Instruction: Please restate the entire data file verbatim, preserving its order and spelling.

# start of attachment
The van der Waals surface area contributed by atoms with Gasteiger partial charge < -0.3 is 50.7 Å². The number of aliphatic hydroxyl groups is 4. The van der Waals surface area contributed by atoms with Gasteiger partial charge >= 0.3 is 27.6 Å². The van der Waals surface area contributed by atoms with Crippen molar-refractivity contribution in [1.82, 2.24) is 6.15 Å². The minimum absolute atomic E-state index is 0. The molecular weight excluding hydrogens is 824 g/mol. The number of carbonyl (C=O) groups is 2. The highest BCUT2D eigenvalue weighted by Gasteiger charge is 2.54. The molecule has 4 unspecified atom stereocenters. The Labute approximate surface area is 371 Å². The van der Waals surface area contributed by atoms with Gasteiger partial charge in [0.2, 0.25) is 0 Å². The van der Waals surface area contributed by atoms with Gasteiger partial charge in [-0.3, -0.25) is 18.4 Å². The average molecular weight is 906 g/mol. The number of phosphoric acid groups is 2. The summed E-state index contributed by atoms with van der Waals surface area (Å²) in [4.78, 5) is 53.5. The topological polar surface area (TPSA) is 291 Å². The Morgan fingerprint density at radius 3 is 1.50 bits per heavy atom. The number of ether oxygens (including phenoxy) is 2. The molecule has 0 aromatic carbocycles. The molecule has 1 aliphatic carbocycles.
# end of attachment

The van der Waals surface area contributed by atoms with Gasteiger partial charge < -0.3 is 50.7 Å². The number of aliphatic hydroxyl groups is 4. The van der Waals surface area contributed by atoms with Gasteiger partial charge >= 0.3 is 27.6 Å². The van der Waals surface area contributed by atoms with Crippen molar-refractivity contribution in [1.82, 2.24) is 6.15 Å². The minimum absolute atomic E-state index is 0. The molecular weight excluding hydrogens is 824 g/mol. The number of carbonyl (C=O) groups is 2. The highest BCUT2D eigenvalue weighted by Gasteiger charge is 2.54. The molecule has 4 unspecified atom stereocenters. The Labute approximate surface area is 371 Å². The van der Waals surface area contributed by atoms with Gasteiger partial charge in [0.2, 0.25) is 0 Å². The van der Waals surface area contributed by atoms with Gasteiger partial charge in [-0.3, -0.25) is 18.4 Å². The average molecular weight is 906 g/mol. The number of phosphoric acid groups is 2. The summed E-state index contributed by atoms with van der Waals surface area (Å²) in [4.78, 5) is 53.5. The topological polar surface area (TPSA) is 291 Å². The Morgan fingerprint density at radius 3 is 1.50 bits per heavy atom. The number of ether oxygens (including phenoxy) is 2. The molecule has 0 aromatic carbocycles. The molecule has 1 aliphatic carbocycles.